Tag: Alice Bishop

REVIEW: Jane Miller’s CUCKOO

Unsettling funny

By Narelle Wood

Cuckoo, written by Jane Miller and presented by 15 Minutes from Anywhere, is a dark comedy that delivers on both promises of darkness and humour. It’s an ordinary night, Mel and Leo are having an ordinary conversation until a knock at the door reveals the unexpected: the return of their long ago lost son J. Over the next 90 minutes the plot teeters on tragedy as it explores the effects of such monumental events on those involved.

Cuckoo

Miller’s script is something quite unique. Most of the dialogue seems like benign chatter, with characters often talking to themselves, and over the top of each. However this is actually a cleverly disguised ploy for plot exposition as each seemingly random utterance reveals small details about the characters, their relationships and how those relationships are shifting. Under Alice Bishop’s direction these layers of conversations are perfectly timed and interspersed with just the right amount of pause.

The lighting and character movement are also used to establish story and character dynamic. Lighting changes are used to denote flashbacks that only give glimpses into the past, never really revealing too much. And while the characters are always moving, it never appears too busy, but rather adds to the understanding of where this story is and perhaps where it is going.

The ensemble cast of Natalie Carr (Mel), Matthew Molony (Leo), David Kambouris (Dan) and Samuel Russo (J) are exceptional and just one more element that makes this play work so well. The chemistry between the cast heightens the uncomfortable feeling that something is not right and that perhaps one or more of the characters is being manipulative, but you’re never quite sure who or what they are up to. Russo’s portrayal of J is both infantile and calculating, which borders on the sociopathic and is completely intriguing.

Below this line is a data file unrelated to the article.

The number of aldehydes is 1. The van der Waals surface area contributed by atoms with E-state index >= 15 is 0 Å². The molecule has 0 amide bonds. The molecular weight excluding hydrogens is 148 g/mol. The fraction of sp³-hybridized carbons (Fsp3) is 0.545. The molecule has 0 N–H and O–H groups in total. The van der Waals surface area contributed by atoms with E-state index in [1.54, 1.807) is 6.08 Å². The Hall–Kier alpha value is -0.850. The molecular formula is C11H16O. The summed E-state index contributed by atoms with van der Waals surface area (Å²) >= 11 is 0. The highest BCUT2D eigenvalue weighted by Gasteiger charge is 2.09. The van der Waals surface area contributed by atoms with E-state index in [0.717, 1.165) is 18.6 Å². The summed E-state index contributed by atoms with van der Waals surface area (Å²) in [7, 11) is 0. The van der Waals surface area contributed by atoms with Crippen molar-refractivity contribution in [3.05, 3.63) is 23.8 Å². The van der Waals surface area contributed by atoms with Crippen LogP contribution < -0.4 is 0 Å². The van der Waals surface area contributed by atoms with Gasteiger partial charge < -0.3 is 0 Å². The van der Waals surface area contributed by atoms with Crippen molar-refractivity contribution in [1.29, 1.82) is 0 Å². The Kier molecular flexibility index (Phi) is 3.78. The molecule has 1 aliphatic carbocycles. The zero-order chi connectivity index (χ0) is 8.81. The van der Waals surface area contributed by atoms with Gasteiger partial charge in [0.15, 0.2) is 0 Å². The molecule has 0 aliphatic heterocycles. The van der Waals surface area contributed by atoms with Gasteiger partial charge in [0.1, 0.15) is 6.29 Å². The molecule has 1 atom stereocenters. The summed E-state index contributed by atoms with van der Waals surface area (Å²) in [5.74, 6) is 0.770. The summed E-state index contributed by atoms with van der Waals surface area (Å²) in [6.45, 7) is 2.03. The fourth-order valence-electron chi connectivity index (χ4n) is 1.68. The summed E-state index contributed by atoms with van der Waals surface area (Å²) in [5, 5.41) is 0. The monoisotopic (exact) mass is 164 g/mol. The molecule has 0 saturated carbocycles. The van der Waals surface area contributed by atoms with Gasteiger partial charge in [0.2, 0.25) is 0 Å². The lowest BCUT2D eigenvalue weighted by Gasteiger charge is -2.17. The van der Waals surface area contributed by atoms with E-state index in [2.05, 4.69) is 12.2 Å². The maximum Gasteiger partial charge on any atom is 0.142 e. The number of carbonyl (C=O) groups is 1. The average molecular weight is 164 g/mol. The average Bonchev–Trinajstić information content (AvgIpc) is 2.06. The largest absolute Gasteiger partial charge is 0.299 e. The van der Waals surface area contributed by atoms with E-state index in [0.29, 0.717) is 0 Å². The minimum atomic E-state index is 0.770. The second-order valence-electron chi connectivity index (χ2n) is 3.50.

The subject matter of Cuckoo could have been harrowing and potentially offensive. But instead what it accomplishes is an honest, unsettling and thoroughly humorous account of life in the face of tragedy. Everything about this play works, and I walked out slightly disturbed but thoroughly entertained.

Venue: fortyfivedownstairs, 45 flinders lane
Season: 8th to 26th July
Tickets: Full $36 | Conc $28
Bookings: fortyfivedownstairs.com ph: 96629966

Image by Lachlan Woods

Review: VIEUX CARRE by Tennessee Williams

A rare classic performed with real finesse

By Tania Herbert

Fortyfivedownstairs must be one of the more atmospheric venue spaces in Melbourne, and the conversion into a seedy New Orleans rooming house for ITCH Production’s Vieux Carré was an impressive use of space. Add the live blues artists to the side of the stage for score, and the stage is set for a fully immersive theatrical experience.

In the Midsumma festival of extremes, subtlety is the new black, and the piece still manages to capture a feeling of controversy by running a delicious line between sensuality and crudity.

Photo by Julian Dolman

Noted as Tennessee Williams’ most autobiographical coming-of-age piece, Vieux Carré follows the awkward character of “Writer” who ends up destitute in the rooming house. Who doesn’t love the tried-and-true Williams model of fast-paced humour descending into heart-wrenching angst? – and despite the obscurity of the play, this is Williams at his best.

The quiet entry of Thomas Blackburne as the everyman “Writer” captured the audience from the opening moment, and his beautiful albeit self-conscious presence plays in contrast to the dramatic and colourful individuals around them who find commonality in their individual tales of loneliness.

For an opening night, this was an astonishingly polished performance, and there was a veteran command of the stage by all performers without exception. The immaculate timing and flawless build-up of intensity plays sentiment to the skill of director Alice Bishop, and her tale in the program of having visited New Orleans in preparation for the played out in the authentic feel.

While difficult to single an individual in such an impressive ensemble, particular highlights included the gut wrenching despair of Stephen Whittaker’s performance, Samantha Murray’s exceptional ability to spout a running monologue without breath and Kelly’s Nash’s wonderful range throughout the play.

Vieux Carré is a little piece of life in a box. Not for the dramatically faint-hearted, ITCH Productions have done true credit to Williams and to Midsumma. Highly recommended.

Venue: fortyfivedownstairs, 45 Flinders Lane

Dates: 17th Jan – 3rd Feb, 2013

Tickets: $40 full, $35 conc, $35 groups 6+

Bookings: www.midsumma.org.au or www.fortyfivedownstairs.com